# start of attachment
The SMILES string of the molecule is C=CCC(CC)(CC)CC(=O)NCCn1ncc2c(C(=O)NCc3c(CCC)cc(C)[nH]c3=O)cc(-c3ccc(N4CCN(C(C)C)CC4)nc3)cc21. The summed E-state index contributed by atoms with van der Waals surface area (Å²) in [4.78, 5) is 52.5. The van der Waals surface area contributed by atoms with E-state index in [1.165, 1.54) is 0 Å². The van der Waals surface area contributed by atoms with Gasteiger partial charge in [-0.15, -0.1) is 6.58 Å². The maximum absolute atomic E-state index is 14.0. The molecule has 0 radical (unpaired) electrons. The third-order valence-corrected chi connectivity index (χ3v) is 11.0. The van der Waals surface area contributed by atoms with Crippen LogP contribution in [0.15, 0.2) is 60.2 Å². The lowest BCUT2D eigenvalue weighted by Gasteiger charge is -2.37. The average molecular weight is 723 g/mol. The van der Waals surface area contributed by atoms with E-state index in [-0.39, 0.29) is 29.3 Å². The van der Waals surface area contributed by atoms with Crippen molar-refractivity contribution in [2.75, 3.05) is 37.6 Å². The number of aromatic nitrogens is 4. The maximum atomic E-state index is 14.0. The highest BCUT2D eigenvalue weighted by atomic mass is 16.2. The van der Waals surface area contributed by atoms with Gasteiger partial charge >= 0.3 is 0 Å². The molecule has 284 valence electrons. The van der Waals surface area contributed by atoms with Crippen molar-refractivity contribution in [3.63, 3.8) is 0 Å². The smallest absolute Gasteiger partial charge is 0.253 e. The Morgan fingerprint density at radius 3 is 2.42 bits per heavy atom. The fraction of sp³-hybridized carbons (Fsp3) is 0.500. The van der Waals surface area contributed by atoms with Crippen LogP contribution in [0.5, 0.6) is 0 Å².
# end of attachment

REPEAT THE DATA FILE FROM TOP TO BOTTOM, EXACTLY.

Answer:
The SMILES string of the molecule is C=CCC(CC)(CC)CC(=O)NCCn1ncc2c(C(=O)NCc3c(CCC)cc(C)[nH]c3=O)cc(-c3ccc(N4CCN(C(C)C)CC4)nc3)cc21. The summed E-state index contributed by atoms with van der Waals surface area (Å²) in [4.78, 5) is 52.5. The van der Waals surface area contributed by atoms with E-state index in [1.165, 1.54) is 0 Å². The van der Waals surface area contributed by atoms with Gasteiger partial charge in [-0.15, -0.1) is 6.58 Å². The maximum absolute atomic E-state index is 14.0. The molecule has 0 radical (unpaired) electrons. The third-order valence-corrected chi connectivity index (χ3v) is 11.0. The van der Waals surface area contributed by atoms with Crippen LogP contribution in [0.15, 0.2) is 60.2 Å². The lowest BCUT2D eigenvalue weighted by Gasteiger charge is -2.37. The average molecular weight is 723 g/mol. The van der Waals surface area contributed by atoms with E-state index in [-0.39, 0.29) is 29.3 Å². The van der Waals surface area contributed by atoms with Crippen molar-refractivity contribution in [2.75, 3.05) is 37.6 Å². The number of aromatic nitrogens is 4. The maximum atomic E-state index is 14.0. The highest BCUT2D eigenvalue weighted by atomic mass is 16.2. The van der Waals surface area contributed by atoms with Gasteiger partial charge >= 0.3 is 0 Å². The molecule has 284 valence electrons. The van der Waals surface area contributed by atoms with Crippen molar-refractivity contribution in [3.63, 3.8) is 0 Å². The smallest absolute Gasteiger partial charge is 0.253 e. The Morgan fingerprint density at radius 3 is 2.42 bits per heavy atom. The fraction of sp³-hybridized carbons (Fsp3) is 0.500. The van der Waals surface area contributed by atoms with Crippen LogP contribution in [0.5, 0.6) is 0 Å².